Keen trail runner Helen Clare (www.helenclareyoga.com) says, “You only have to look at the scenery here to understand the appeal of running along the coast path. Coastal running is about freedom, being relaxed and not running against a clock.
“There’s nothing stopping you from changing your route and going exploring. Feeling tired? Then walk for a stretch, or turn around and head back home. No one’s judging. Cornwall’s South West Coast Path is a great place to begin coastal running because of its remarkable scenery, close proximity to the ocean and its breathtaking terrain which provides an unrivalled experience to the adventurous long distance trail runner.”
Distance: 4.0 miles (6.5km)
Summary: Run around the colourful St Agnes scenery, featuring blue seas and purple-and-yellow heathland, with wide-ranging views over green pastureland from the top of St Agnes Beacon. There are short stretches of ascent and descent, but nothing steep or prolonged.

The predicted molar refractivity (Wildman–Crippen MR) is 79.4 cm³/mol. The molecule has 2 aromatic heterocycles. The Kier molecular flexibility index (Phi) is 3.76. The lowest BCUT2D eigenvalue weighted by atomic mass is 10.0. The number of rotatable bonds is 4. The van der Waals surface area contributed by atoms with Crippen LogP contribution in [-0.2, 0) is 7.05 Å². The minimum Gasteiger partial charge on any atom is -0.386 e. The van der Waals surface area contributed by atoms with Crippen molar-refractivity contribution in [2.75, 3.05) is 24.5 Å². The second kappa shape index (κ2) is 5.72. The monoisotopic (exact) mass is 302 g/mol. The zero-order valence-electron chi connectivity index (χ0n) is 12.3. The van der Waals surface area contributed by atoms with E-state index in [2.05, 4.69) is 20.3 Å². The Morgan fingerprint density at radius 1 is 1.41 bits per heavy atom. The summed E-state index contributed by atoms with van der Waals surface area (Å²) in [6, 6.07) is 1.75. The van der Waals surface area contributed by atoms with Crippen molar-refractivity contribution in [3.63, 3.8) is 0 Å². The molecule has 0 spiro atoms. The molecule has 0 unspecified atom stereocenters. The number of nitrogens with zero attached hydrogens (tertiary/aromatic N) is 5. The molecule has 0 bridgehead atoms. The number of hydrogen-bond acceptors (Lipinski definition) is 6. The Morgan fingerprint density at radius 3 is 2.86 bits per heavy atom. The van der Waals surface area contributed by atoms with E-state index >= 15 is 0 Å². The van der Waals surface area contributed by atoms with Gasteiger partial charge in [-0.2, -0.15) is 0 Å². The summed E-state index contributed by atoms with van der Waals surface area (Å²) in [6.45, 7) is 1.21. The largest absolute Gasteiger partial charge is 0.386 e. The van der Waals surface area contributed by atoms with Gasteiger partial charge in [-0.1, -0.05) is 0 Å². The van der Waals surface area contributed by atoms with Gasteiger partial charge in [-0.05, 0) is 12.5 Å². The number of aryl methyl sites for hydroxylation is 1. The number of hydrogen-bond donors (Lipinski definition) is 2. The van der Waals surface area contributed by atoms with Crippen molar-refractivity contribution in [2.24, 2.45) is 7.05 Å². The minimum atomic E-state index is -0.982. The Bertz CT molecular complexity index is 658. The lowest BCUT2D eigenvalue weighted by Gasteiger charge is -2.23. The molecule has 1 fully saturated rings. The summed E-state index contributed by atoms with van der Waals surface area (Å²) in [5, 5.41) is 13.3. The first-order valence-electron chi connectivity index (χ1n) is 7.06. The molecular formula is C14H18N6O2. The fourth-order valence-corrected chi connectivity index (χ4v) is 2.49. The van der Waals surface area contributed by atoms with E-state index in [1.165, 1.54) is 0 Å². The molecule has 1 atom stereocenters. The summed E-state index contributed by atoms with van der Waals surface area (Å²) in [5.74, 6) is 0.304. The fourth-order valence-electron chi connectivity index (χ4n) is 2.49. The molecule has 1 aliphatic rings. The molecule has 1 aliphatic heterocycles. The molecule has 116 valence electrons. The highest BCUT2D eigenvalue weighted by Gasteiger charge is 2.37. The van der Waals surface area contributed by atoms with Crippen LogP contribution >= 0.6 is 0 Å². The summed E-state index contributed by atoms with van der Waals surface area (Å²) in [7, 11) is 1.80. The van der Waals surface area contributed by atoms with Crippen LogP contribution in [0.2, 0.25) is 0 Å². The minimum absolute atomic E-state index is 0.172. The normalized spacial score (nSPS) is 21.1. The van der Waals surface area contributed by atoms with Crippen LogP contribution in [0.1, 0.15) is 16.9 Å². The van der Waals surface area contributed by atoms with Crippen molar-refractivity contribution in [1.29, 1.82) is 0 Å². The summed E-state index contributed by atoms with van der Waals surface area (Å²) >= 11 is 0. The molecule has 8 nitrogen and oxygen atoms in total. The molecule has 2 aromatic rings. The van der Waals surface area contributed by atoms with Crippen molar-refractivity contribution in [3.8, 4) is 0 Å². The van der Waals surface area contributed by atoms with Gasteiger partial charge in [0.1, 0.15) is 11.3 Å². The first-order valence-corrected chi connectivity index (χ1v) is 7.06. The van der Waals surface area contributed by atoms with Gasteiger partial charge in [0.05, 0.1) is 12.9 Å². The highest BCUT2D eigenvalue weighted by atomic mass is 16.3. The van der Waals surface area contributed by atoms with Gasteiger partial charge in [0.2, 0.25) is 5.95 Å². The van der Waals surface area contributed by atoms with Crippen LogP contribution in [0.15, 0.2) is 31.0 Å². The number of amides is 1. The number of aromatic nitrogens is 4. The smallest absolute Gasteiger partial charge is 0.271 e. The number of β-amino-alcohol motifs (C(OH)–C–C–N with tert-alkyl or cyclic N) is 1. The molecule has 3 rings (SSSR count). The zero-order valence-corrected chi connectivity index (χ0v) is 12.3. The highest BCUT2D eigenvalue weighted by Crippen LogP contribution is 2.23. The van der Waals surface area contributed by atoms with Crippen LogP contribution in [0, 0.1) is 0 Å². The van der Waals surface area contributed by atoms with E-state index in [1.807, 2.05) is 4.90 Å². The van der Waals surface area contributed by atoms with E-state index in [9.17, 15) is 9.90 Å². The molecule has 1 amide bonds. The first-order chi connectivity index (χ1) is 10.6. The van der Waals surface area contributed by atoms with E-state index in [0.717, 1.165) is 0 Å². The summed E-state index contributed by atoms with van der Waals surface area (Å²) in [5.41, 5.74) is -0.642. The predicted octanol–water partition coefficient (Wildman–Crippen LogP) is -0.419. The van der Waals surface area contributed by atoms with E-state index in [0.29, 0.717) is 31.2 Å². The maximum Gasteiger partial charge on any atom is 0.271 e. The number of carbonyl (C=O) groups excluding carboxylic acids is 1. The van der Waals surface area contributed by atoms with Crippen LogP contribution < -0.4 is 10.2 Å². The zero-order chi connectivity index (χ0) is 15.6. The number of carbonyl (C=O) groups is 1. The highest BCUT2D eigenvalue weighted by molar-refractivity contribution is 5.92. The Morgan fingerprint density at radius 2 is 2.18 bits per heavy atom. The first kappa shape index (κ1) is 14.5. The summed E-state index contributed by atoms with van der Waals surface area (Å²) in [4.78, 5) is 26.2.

Distance: 4.5 miles
Summary: High on the hills to the north of Newquay, giving panoramic sea views beyond a coastline carved by the waves into caves and islets. This route visits one of the south west’s major centres of prehistoric civilisation, travelling along ancient green lanes.
Distance: 3.4miles (5.5km)
Summary: The old engine house at Wheal Coates perches dramatically on the clifftops above Chapel Porth beach. The multi-coloured caves and the natural arch at Chapel Porth beach make it an excellent place to pause for a moment’s rest before continuing the run past the mining and wartime remains in Chapel Combe on your way back to Porthtowan. Catch low tide at Chapel Porth to see the beach at its best.
Distance: 6.2miles (10km)
Summary: The route follows the coastline to Loe Bar then joins the tree-lined bridleway through Penrose. Cross the bridge and follow the River Cober around back to Porthleven. Discover paths through the woods and trek past the engine house of Wheal Pool.